Getting bird photographs you’ll want to frame or share requires dedication, patience — and it doesn’t hurt to have a top-notch camera.
Camera gear expenses can add up fast. Anyone looking to get into bird photography will notice that top-of-the-line camera bodies and lenses easily climb into the thousands of dollars. If you’re new to bird photography, or photography in general, instead of breaking the bank on the best equipment, it’s better to go for the cheaper gear and learn how to use it before upgrading to the most expensive gear.
Canon and Nikon make a number of DSLR camera bodies in the beginner range with good megapixel counts and frames per second for less than $1,000. When looking to purchase a camera body, I’ve always purchased my own used and refurbished. Websites to find good used camera bodies include KEH.com, bhphotovideo.com and the camera brand factory stores. Each site has a rating system, and gear purchased from the higher ranges will essentially be brand new.
The most important piece of gear for bird photography is the lens. To get a nice close-up picture, you’ll need a long lens. A focal length of 300 mm and up should be able to cover the distance between you and most birds. If you are willing to spend a little more on any piece of camera equipment, it should be the lens. Between the camera body and lens, the lens will last longer and continue to be useful as you upgrade camera bodies. For extra savings, Sigma and Tamron lenses tend to be cheaper than the big two brands of Canon and Nikon.
Other useful gear for bird photography includes tripods, a fast memory card and teleconverters for some extra focal length.
Tips and tricks
Birds can be hard to get a photo of. A deer can run off in one direction that you can clearly see. Birds, however, have a little thing called wings. As soon as you get too close, they could be off in any direction, leaving you scanning the sky for where they went.
Whenever I spot a bird, the first thing I’ll tend to do is get a safety shot. It’s usually some distance away, but it’s a first photo of that bird in the bag before trying to get a better picture. After taking that first shot, approach the bird slowly and quietly. I usually keep my camera up and trained on the bird as I approach. What I’m ideally looking for is some action — the spreading of wings, for example.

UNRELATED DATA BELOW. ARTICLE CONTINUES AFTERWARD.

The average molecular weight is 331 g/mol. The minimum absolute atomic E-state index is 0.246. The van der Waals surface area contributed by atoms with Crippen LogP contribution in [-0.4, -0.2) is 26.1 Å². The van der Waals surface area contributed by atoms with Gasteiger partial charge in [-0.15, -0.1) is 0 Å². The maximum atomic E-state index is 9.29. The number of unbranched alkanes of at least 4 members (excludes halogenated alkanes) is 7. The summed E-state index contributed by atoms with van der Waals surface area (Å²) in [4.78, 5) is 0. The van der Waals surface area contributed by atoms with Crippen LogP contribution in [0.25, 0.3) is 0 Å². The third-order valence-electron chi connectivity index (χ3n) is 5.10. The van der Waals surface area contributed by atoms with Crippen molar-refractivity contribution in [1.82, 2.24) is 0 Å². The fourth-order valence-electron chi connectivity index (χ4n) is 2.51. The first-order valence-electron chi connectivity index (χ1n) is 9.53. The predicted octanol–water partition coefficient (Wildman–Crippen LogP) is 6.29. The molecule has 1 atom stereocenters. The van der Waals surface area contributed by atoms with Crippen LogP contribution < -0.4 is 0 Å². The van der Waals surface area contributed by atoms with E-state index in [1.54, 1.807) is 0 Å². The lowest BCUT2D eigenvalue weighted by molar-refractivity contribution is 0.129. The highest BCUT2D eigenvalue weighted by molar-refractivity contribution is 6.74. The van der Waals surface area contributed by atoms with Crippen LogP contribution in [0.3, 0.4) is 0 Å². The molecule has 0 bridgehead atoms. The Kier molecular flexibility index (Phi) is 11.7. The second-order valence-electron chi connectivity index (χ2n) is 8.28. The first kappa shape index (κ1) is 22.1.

To get that action of a bird taking off, observe their behavior closely. Watch for the hunching of shoulders, the bird leaning forward or the spreading of wings: anything that could indicate they are about to fly off. Sometimes a bird will take off early; other times they might stick in one spot staring right down at you.
When moving around to get the best angle on a bird, look for clean backgrounds. This means no branches sticking out of the bird at odd angles, no jumble of brightly colored cars or buildings and nothing that will draw attention away from the main subject in your frame.
Always look to incorporate light into your photographs when possible. Many birds are most active in the early morning and late evening hours. This is also the time when the light is the best. Find a bird that has perched itself in a highlight of sun and expose for that highlight to darken everything else in frame, silhouette a bird against orange skies from the setting sun, or if you’re feeling lucky, go to as high an aperture and shutter speed as possible and try to frame the bird in the sun.
Bird photography is, more than anything, a waiting game. If you’ve ever watched a heron in the water you’ll know they can stand motionless for hours. But if you’re patient enough, you might get that moment when they dart forward and come up with a fish in beak.
That fish-in-beak moment is what you’re looking for. A photo of a bird sitting in a tree is fine. But to truly elevate your photos, look for personality. It could be a bird pruning its feathers, building a nest or even taking a large yawn. Capturing moments of the bird’s behavior will make your photos unique and stand out all the more.
Frank, a Lewiston Tribune staff photograher, enjoys the challenge of capturing the perfect bird photo. He can be reached at firstname.lastname@example.org.